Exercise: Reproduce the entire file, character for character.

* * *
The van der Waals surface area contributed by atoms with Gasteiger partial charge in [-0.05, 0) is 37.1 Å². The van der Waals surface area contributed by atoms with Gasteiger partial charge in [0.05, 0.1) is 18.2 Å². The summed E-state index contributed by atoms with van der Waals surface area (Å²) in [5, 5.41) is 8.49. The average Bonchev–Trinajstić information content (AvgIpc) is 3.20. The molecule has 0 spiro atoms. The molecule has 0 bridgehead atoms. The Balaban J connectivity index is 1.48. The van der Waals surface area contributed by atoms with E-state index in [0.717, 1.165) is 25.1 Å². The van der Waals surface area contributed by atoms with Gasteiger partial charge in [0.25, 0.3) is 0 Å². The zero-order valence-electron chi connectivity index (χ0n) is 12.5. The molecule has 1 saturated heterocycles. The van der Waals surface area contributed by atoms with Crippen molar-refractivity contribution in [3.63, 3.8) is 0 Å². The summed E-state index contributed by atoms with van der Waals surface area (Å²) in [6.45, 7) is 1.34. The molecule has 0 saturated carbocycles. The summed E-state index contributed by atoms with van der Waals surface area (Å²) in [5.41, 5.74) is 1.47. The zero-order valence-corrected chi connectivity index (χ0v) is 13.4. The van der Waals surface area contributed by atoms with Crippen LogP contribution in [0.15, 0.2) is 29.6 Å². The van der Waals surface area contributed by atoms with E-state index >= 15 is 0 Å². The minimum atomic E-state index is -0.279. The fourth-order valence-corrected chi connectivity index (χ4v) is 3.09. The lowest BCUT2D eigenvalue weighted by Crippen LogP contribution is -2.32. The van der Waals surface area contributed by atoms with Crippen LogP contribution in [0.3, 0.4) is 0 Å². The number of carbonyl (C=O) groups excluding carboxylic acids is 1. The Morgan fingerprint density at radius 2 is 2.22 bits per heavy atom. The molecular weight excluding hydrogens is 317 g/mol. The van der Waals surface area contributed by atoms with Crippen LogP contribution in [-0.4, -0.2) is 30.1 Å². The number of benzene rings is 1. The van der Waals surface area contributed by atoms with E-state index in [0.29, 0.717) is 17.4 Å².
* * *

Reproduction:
The van der Waals surface area contributed by atoms with Gasteiger partial charge in [-0.05, 0) is 37.1 Å². The van der Waals surface area contributed by atoms with Gasteiger partial charge in [0.05, 0.1) is 18.2 Å². The summed E-state index contributed by atoms with van der Waals surface area (Å²) in [5, 5.41) is 8.49. The average Bonchev–Trinajstić information content (AvgIpc) is 3.20. The molecule has 0 spiro atoms. The molecule has 0 bridgehead atoms. The Balaban J connectivity index is 1.48. The van der Waals surface area contributed by atoms with E-state index in [0.717, 1.165) is 25.1 Å². The van der Waals surface area contributed by atoms with Gasteiger partial charge in [0.25, 0.3) is 0 Å². The zero-order valence-electron chi connectivity index (χ0n) is 12.5. The molecule has 1 saturated heterocycles. The van der Waals surface area contributed by atoms with Crippen molar-refractivity contribution in [3.63, 3.8) is 0 Å². The summed E-state index contributed by atoms with van der Waals surface area (Å²) in [6.45, 7) is 1.34. The molecule has 0 saturated carbocycles. The summed E-state index contributed by atoms with van der Waals surface area (Å²) in [5.41, 5.74) is 1.47. The zero-order valence-corrected chi connectivity index (χ0v) is 13.4. The van der Waals surface area contributed by atoms with Crippen LogP contribution in [0.15, 0.2) is 29.6 Å². The van der Waals surface area contributed by atoms with E-state index >= 15 is 0 Å². The minimum atomic E-state index is -0.279. The fourth-order valence-corrected chi connectivity index (χ4v) is 3.09. The lowest BCUT2D eigenvalue weighted by Crippen LogP contribution is -2.32. The van der Waals surface area contributed by atoms with Crippen LogP contribution in [0.3, 0.4) is 0 Å². The number of carbonyl (C=O) groups excluding carboxylic acids is 1. The Morgan fingerprint density at radius 2 is 2.22 bits per heavy atom. The molecular weight excluding hydrogens is 317 g/mol. The van der Waals surface area contributed by atoms with Crippen LogP contribution in [-0.4, -0.2) is 30.1 Å². The number of benzene rings is 1. The van der Waals surface area contributed by atoms with E-state index in [0.29, 0.717) is 17.4 Å².